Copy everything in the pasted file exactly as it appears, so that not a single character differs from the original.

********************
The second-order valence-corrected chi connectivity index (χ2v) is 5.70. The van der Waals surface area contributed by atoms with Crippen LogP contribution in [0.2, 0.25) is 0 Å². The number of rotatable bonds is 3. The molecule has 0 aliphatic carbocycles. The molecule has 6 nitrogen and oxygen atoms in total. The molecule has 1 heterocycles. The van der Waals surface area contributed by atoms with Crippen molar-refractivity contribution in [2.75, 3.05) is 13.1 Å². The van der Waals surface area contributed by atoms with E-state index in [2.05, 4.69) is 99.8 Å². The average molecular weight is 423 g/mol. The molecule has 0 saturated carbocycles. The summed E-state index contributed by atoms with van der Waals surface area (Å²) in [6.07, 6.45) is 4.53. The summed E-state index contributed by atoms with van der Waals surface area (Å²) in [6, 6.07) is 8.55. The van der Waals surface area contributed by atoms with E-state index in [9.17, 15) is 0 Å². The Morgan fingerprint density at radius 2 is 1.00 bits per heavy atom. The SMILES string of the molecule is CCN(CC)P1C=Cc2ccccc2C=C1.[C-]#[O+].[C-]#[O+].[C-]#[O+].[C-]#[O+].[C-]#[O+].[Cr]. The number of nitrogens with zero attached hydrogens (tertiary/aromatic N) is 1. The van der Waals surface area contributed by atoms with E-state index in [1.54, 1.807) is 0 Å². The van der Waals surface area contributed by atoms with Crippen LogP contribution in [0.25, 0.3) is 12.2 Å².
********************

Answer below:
The second-order valence-corrected chi connectivity index (χ2v) is 5.70. The van der Waals surface area contributed by atoms with Crippen LogP contribution in [0.2, 0.25) is 0 Å². The number of rotatable bonds is 3. The molecule has 0 aliphatic carbocycles. The molecule has 6 nitrogen and oxygen atoms in total. The molecule has 1 heterocycles. The van der Waals surface area contributed by atoms with Crippen molar-refractivity contribution in [2.75, 3.05) is 13.1 Å². The van der Waals surface area contributed by atoms with E-state index in [2.05, 4.69) is 99.8 Å². The average molecular weight is 423 g/mol. The molecule has 0 saturated carbocycles. The summed E-state index contributed by atoms with van der Waals surface area (Å²) in [6.07, 6.45) is 4.53. The summed E-state index contributed by atoms with van der Waals surface area (Å²) in [6, 6.07) is 8.55. The van der Waals surface area contributed by atoms with E-state index in [9.17, 15) is 0 Å². The Morgan fingerprint density at radius 2 is 1.00 bits per heavy atom. The SMILES string of the molecule is CCN(CC)P1C=Cc2ccccc2C=C1.[C-]#[O+].[C-]#[O+].[C-]#[O+].[C-]#[O+].[C-]#[O+].[Cr]. The number of nitrogens with zero attached hydrogens (tertiary/aromatic N) is 1. The van der Waals surface area contributed by atoms with E-state index in [1.54, 1.807) is 0 Å². The van der Waals surface area contributed by atoms with Crippen LogP contribution in [0.25, 0.3) is 12.2 Å².